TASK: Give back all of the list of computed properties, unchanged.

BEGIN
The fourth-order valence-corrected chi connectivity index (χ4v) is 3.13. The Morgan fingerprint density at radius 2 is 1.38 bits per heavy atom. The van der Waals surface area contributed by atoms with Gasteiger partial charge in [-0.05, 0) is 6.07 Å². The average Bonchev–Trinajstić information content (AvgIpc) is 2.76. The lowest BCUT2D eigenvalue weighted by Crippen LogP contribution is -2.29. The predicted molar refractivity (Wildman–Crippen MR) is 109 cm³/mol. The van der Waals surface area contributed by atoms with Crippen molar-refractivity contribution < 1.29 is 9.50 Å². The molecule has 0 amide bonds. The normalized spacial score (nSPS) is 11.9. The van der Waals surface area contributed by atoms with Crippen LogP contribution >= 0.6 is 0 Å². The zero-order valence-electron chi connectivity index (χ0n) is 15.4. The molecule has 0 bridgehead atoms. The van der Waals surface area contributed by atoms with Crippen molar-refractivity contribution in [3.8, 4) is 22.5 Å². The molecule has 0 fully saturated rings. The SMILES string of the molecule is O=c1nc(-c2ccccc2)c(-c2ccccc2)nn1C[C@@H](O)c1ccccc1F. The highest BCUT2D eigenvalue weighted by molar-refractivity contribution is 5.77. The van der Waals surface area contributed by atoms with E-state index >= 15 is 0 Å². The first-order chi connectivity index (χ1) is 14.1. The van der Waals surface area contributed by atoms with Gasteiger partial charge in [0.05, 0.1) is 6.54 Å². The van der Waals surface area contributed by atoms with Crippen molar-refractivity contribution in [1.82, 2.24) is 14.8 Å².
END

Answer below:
The fourth-order valence-corrected chi connectivity index (χ4v) is 3.13. The Morgan fingerprint density at radius 2 is 1.38 bits per heavy atom. The van der Waals surface area contributed by atoms with Gasteiger partial charge in [-0.05, 0) is 6.07 Å². The average Bonchev–Trinajstić information content (AvgIpc) is 2.76. The lowest BCUT2D eigenvalue weighted by Crippen LogP contribution is -2.29. The predicted molar refractivity (Wildman–Crippen MR) is 109 cm³/mol. The van der Waals surface area contributed by atoms with Crippen molar-refractivity contribution < 1.29 is 9.50 Å². The molecule has 0 amide bonds. The normalized spacial score (nSPS) is 11.9. The van der Waals surface area contributed by atoms with Crippen LogP contribution >= 0.6 is 0 Å². The zero-order valence-electron chi connectivity index (χ0n) is 15.4. The molecule has 0 bridgehead atoms. The van der Waals surface area contributed by atoms with Crippen molar-refractivity contribution in [3.8, 4) is 22.5 Å². The molecule has 0 fully saturated rings. The SMILES string of the molecule is O=c1nc(-c2ccccc2)c(-c2ccccc2)nn1C[C@@H](O)c1ccccc1F. The highest BCUT2D eigenvalue weighted by molar-refractivity contribution is 5.77. The van der Waals surface area contributed by atoms with E-state index >= 15 is 0 Å². The first-order chi connectivity index (χ1) is 14.1. The van der Waals surface area contributed by atoms with Gasteiger partial charge in [0.05, 0.1) is 6.54 Å². The van der Waals surface area contributed by atoms with Crippen molar-refractivity contribution in [1.82, 2.24) is 14.8 Å².